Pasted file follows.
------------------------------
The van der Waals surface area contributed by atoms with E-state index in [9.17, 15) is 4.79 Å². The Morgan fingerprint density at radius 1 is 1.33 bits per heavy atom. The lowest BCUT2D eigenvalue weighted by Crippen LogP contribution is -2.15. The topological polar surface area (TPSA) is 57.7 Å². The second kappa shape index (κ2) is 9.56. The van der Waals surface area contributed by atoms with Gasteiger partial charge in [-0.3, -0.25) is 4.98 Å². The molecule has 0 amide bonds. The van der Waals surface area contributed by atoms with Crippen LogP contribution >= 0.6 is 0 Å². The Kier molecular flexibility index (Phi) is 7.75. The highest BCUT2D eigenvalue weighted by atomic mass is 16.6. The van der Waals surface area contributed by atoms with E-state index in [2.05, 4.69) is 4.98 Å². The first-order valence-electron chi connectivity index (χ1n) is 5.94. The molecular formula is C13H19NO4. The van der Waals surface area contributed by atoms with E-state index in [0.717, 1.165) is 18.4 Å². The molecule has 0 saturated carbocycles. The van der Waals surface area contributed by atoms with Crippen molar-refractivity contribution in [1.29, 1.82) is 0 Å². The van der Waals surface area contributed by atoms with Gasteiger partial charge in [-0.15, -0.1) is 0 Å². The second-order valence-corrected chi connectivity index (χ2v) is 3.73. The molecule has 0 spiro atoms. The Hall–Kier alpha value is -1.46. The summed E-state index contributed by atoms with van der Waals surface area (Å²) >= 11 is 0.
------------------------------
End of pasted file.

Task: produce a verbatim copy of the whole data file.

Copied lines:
The van der Waals surface area contributed by atoms with E-state index in [9.17, 15) is 4.79 Å². The Morgan fingerprint density at radius 1 is 1.33 bits per heavy atom. The lowest BCUT2D eigenvalue weighted by Crippen LogP contribution is -2.15. The topological polar surface area (TPSA) is 57.7 Å². The second kappa shape index (κ2) is 9.56. The van der Waals surface area contributed by atoms with Gasteiger partial charge in [-0.3, -0.25) is 4.98 Å². The molecule has 0 amide bonds. The van der Waals surface area contributed by atoms with Crippen LogP contribution >= 0.6 is 0 Å². The Kier molecular flexibility index (Phi) is 7.75. The highest BCUT2D eigenvalue weighted by atomic mass is 16.6. The van der Waals surface area contributed by atoms with E-state index in [2.05, 4.69) is 4.98 Å². The first-order valence-electron chi connectivity index (χ1n) is 5.94. The molecular formula is C13H19NO4. The van der Waals surface area contributed by atoms with E-state index in [0.717, 1.165) is 18.4 Å². The molecule has 0 saturated carbocycles. The van der Waals surface area contributed by atoms with Crippen molar-refractivity contribution in [1.29, 1.82) is 0 Å². The van der Waals surface area contributed by atoms with Gasteiger partial charge in [-0.15, -0.1) is 0 Å². The second-order valence-corrected chi connectivity index (χ2v) is 3.73. The molecule has 0 spiro atoms. The Hall–Kier alpha value is -1.46. The summed E-state index contributed by atoms with van der Waals surface area (Å²) >= 11 is 0.